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Gaining respect from others

The word ‘respect’ actually means to ‘look again’. so in order to make other people ‘look again’ at us, the first person we need to treat with respect is ourselves. If we don’t respect ourselves it is for sure that nobody else will. I believe we have to do 4 things to get respect from others and they are listed below:

Step One: Use appropriate verbal communication

We are totally and utterly responsible for the words that come out of our mouths so make sure that the words you choose are powerful rather powerless. We tend to defer to people by putting a question mark at the end of our sentences – so

1. Make statements rather than ask questions

Driving up to a motorway service station a few years ago I found myself saying to my husband ‘Are you hungry?’ He said ‘No’ and we then travelled on for miles more! The next time I found myself in the same situation I said to my husband: ‘I’m hungry. I’d like to stop.’We are totally and utterly responsible for the words that come out of your mouths, so make sure the words you choose are powerful rather than powerless.

2. Get rid of inanities

Stop using words that lose us power and mean nothing:

OK, alright, in a manner of speaking, to be perfectly honest, bless, just a tad

3. Don’t put yourself down

‘It’s only my opinion, but . . .’

‘probably this has been discussed before, but . . .’

‘for my sins’

4.Don’t be afraid to laugh at yourself.

When you’ve done something wrong or something stupid, acknowledge it.

Other people will love you for being a human being. For the managers among you if you do something wrong and acknowledge it, it gives your colleagues the opportunity to know that they also can share problems with you.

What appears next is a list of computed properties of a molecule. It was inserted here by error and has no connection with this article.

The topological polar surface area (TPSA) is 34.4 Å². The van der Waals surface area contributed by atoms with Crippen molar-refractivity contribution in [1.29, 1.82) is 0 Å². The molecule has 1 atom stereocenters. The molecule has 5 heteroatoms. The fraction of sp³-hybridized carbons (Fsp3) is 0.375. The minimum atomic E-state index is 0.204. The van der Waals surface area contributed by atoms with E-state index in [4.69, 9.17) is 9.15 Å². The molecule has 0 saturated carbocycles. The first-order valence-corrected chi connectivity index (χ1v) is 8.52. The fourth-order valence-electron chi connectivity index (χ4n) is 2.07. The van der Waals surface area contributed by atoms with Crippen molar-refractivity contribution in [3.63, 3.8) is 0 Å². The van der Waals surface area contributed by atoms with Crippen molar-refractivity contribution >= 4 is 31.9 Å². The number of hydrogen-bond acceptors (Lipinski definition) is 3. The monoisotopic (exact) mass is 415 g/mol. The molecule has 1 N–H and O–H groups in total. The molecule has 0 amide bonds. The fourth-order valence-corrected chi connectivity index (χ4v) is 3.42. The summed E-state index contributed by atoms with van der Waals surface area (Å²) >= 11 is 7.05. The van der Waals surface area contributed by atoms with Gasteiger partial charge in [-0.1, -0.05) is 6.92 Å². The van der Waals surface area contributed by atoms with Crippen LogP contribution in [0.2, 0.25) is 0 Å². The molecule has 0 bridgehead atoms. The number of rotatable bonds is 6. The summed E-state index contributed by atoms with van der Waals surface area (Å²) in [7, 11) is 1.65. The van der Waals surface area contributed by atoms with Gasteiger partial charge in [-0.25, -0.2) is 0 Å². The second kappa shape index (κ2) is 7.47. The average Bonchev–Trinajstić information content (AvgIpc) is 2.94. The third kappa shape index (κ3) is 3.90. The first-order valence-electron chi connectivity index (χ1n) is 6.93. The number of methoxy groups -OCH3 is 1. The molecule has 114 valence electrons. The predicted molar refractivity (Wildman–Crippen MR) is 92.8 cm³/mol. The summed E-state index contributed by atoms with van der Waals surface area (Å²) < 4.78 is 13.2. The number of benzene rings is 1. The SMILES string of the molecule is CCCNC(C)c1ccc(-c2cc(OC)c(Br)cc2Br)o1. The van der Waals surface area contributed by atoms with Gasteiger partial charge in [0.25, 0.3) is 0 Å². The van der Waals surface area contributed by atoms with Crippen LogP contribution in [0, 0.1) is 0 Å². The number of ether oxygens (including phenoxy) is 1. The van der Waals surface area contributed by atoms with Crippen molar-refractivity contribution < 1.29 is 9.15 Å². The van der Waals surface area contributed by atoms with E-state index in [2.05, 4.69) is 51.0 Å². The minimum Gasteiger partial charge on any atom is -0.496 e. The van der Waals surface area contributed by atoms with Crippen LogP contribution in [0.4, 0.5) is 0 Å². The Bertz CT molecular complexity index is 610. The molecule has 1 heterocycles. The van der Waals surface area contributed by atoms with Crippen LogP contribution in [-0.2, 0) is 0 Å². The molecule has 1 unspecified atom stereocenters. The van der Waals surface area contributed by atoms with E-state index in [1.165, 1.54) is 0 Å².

So now that we’ve thought through the appropriate words to come out of our mouths, we now have to think about how we look when we say them

Step 2: Use appropriate non-verbal communication

Those of you that have attended my seminars will know that at some stage we discuss Professor Mahrabian’s theory. We have to take it with a big pinch of salt but I still believe that there is a lot of truth in it. Professor Mahrabian says that when you make an impression on people and want to get their respect then 55 % of your presentation persona will be the way that you use your body, 38% will be the tone of your voice and that leaves 7% for the content. Horrifying!

But if he’s right then my advice is:

1. Use your space

Open up and be powerful. command the space – whether it’s in a presentation or speaking at a meeting. Stand tall, centred with a golden thead pulling your head up to the ceiling.

2. Keep head upright

When you’re in a meeting and things are going horribly wrong. Don’t let people know. Keep your head up – don’t look down at your hands and don’t cock your head.

3. Smile appropriately

When I first started my business 27 years ago I loved to recite the following adage:

‘Women smile to please. Men smile when pleased.’ I do think we’ve got a lot better over the years